God is so far above and beyond our ways and thoughts that everything we think is humanly ‘normal’ in relating to others is blown out of the water when we read Job. I read recently that,

The book of Job helps free us from believing in a “score-keeping” God. We are brought to see the God who is, who is all, and who is love.

On that alone, this is sure to be a great journey!

In The Name Of…

18 Wives, submit to your husbands, as is fitting in the Lord.

19 Husbands, love your wives, and do not be harsh with them.

Often people forget the Bible wasn’t written in modern English, and that the Bible wasn’t written with verse numbers. Chapters were added in the thirteen century, and verses in the sixteenth century!

So, when Paul wrote this he didn’t put nice, neat, and handy dandy paragraphs and subheadings in. So if your Bible reads ‘Rules for Christian householdsʼ, or something similar, thatʼs not Paul! Do you know, you can buy a ‘Readerʼs Bibleʼ, where there are no verses, no paragraphs, no chapters, just the text?!

Anyway, if you read this in the KJV, for example, it just rolls on through so this exhortation about marriage and home life comes directly after Paul instructs us that whatever we do, we are to do it in the name of Jesus, like this,

…whatever you do, in word or deed, do everything in the name of the Lord Jesus, giving thanks to God the Father through him. Wives, submit to your husbands, as is fitting in the Lord. Husbands, love your wives, and do not be harsh with them.

Wives, submit to your husbands, as is fitting in the Lord.

Husbands, love your wives and do not be harsh with them.

These two exhortations then become, in the name of Jesus and giving thanks to God, wives submit to your husbandsin the name of Jesus and being thankful to God, husbands love your wives.

That is so much more powerful, right?

Love your wife in the name of Jesus.

Submit to your husband in the name of Jesus.

If we keep Jesus as number 1 then our marriage, home life, relationships, and everything about us will be as God intended it to be, and is there a better life to live than the life that God intended us to live? 

Greatness – Esther 10

Esther 10 is by far the shortest chapter of the book, and if you haven’t read it recently you can do so here

On the surface, it seems to be about how great Mordecai is. We see that the King is pretty powerful and mighty (v.2), and that Mordecai was honoured pretty substantially (v.2). Mordecai seems to occupy the role of Prime Minister (v.3), and was well thought of by all he encountered.

The last few words of the book, again, foreshadow and preview Jesus, did you notice?

“…he sought the welfare of his people and spoke peace to all his people.”

As we wrap up Esther, consider these things today;

  1. There are no miracles recorded in the book, yet we still have the sense that God is great.
  2. God’s sovereign plans and purposes all come to pass, yet through the actions and decisions of people with free will.
  3. Esther intervened for her people from a position of influence, from being next to the throne, as does Jesus for you right now (cf. Hebrews 7.25).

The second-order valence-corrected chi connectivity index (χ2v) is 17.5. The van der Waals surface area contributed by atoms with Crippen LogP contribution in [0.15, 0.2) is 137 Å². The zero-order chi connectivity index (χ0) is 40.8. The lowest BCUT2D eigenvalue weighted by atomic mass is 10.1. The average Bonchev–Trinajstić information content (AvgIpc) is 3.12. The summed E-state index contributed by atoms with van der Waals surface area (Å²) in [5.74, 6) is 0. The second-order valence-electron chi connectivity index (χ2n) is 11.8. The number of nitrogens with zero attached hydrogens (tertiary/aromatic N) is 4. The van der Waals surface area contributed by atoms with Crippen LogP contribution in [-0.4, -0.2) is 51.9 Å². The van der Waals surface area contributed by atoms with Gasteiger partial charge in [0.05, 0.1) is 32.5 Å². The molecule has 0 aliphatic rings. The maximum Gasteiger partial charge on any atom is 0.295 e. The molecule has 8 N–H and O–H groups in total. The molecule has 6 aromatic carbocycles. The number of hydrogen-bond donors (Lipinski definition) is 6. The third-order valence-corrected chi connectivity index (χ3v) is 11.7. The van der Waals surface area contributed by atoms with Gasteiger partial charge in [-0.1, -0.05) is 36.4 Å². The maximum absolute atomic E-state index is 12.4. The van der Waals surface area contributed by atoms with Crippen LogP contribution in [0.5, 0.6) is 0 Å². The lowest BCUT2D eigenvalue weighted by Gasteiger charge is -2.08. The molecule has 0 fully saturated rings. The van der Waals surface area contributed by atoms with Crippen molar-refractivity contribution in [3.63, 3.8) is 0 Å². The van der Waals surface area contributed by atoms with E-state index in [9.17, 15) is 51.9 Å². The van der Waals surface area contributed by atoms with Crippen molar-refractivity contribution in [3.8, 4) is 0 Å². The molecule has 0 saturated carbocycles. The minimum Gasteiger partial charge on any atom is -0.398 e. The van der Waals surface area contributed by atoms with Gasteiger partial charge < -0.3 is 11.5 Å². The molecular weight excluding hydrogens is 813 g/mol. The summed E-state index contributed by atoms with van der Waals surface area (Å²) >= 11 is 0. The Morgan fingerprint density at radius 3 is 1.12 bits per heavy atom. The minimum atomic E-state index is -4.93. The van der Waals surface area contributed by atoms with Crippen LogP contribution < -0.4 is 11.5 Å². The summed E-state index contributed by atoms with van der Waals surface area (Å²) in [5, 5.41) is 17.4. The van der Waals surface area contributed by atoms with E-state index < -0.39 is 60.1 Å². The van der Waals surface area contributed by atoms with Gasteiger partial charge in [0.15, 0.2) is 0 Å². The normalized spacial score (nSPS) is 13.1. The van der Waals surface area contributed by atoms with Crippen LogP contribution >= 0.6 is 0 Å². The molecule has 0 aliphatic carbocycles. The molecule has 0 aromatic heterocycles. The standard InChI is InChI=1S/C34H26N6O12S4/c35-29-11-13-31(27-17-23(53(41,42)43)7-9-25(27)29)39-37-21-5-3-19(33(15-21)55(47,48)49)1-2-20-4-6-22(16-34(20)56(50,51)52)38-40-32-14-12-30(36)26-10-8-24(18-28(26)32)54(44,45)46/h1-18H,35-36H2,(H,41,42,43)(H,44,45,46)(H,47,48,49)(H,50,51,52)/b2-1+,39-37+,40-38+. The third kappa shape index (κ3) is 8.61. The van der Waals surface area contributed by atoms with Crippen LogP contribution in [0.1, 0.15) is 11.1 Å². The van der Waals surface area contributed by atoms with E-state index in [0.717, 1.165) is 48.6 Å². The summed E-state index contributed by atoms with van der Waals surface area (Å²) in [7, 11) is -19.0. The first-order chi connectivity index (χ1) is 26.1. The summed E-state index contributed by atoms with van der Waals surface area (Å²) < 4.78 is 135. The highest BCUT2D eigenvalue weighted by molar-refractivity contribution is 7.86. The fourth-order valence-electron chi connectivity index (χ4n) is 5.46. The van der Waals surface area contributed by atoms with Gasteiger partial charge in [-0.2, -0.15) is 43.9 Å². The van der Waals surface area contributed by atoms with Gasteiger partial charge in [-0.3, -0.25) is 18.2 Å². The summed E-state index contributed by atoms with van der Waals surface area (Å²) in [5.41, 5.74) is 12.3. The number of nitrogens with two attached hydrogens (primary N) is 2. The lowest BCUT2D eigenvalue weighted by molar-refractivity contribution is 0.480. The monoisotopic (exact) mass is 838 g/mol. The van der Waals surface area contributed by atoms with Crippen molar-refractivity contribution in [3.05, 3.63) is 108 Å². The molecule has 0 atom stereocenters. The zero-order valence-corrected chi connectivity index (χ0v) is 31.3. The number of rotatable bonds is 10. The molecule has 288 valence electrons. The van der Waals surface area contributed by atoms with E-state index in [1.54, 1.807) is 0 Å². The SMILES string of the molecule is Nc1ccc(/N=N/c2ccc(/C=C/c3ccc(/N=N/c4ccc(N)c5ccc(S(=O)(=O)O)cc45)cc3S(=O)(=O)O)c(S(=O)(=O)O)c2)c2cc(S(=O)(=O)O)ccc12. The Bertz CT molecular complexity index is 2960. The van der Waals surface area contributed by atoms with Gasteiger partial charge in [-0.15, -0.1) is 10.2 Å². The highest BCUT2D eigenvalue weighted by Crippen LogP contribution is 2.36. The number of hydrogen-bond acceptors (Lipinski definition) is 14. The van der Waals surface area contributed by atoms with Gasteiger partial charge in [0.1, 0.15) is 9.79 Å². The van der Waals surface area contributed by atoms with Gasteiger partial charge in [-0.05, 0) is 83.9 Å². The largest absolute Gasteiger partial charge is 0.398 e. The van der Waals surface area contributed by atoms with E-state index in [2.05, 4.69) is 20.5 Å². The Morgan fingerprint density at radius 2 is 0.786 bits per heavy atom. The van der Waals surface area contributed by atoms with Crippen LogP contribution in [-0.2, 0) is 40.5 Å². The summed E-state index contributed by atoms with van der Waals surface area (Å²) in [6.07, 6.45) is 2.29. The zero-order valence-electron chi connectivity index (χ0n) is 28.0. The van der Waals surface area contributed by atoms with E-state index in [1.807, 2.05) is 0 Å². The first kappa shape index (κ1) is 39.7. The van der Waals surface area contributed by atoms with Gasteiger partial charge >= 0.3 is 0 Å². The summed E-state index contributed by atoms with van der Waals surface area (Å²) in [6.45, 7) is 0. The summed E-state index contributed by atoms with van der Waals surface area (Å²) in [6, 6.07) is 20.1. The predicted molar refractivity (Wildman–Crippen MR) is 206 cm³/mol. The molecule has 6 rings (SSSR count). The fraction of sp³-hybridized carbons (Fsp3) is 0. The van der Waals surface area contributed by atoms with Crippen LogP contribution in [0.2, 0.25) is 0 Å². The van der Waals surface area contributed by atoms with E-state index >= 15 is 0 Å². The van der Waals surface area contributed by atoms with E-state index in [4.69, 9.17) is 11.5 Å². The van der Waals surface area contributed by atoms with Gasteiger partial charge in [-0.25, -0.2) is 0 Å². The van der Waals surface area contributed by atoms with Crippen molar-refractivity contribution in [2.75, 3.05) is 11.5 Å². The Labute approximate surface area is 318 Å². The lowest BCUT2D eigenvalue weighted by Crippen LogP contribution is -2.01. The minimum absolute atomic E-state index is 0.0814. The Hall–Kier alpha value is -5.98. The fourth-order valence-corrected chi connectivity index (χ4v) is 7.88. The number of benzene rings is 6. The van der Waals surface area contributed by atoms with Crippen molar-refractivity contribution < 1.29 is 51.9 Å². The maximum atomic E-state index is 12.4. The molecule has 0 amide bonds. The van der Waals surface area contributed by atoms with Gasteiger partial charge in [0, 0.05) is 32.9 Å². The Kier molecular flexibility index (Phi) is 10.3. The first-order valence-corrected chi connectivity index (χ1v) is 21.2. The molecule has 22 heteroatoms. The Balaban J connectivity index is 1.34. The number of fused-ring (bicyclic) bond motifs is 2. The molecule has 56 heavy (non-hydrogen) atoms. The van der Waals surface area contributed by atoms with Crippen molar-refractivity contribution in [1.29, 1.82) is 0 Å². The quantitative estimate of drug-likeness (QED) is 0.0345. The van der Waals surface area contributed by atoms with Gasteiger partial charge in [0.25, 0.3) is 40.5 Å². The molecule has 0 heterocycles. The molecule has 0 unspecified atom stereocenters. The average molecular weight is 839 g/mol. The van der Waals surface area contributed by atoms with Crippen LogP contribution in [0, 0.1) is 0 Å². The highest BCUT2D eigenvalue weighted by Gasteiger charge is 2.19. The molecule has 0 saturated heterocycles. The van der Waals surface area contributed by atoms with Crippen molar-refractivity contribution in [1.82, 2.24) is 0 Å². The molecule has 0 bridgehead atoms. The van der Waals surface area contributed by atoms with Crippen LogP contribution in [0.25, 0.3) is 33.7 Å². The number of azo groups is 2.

We don’t need to get lost in the search for the miraculous, the out-of-the-ordinary, because God is at work in the day-to-day interactions of your life. Where you are, who you are with, when you are there is all part of His good and perfect plan. Partner with Him, join with Him, exercise your God-given free will in a way that glorifies Him and builds up those put in your path. 

Overall through Esther we’ve seen someone taken from relative obscurity (John 1.46), put in a position of honour and influence (Philippians 2.9-11), who intercedes for God’s people in a situation that seems bleak and destined for ruin (John 12.44-50). 

Therein lies the beauty of the Word of God;

are we talking about Esther or are we talking about Jesus?

On the road to Emmaus, Jesus explained to His travelling companions what was said in all the Scriptures concerning Himself. No doubt this story of despair, redemption, victory, seeking God, and providence was part of that. 

Recording and Remembering – Esther 9

How often we forget the good things in our life, the good done to us, how often we forget the good done for us when things get tough.

If you haven’t read Esther 9 recently, you can do so here

Expecting and fearing defeat, God’s people find that with the help of the King, the reverse occurred (v.1). Their victory is complete and we see the principle of Romans 8.31 shining through, 


Interestingly, one line of thinking says that the total victory requested by Esther (v.13) is an outworking of God’s decree in 1 Samuel 15 where the ancestors of Haman (3.1, Haman the Agagite) are destined for destruction. 

God’s people are delivered from death and told to remember their deliverance (vv.20-22).

How quickly we forget the good done to us, for us, with us, the good done on our behalf. Recording the good done for us and remembering it with feasting and gladness, with gifts of food to one another and gifts to the poor is never a bad thing, is it?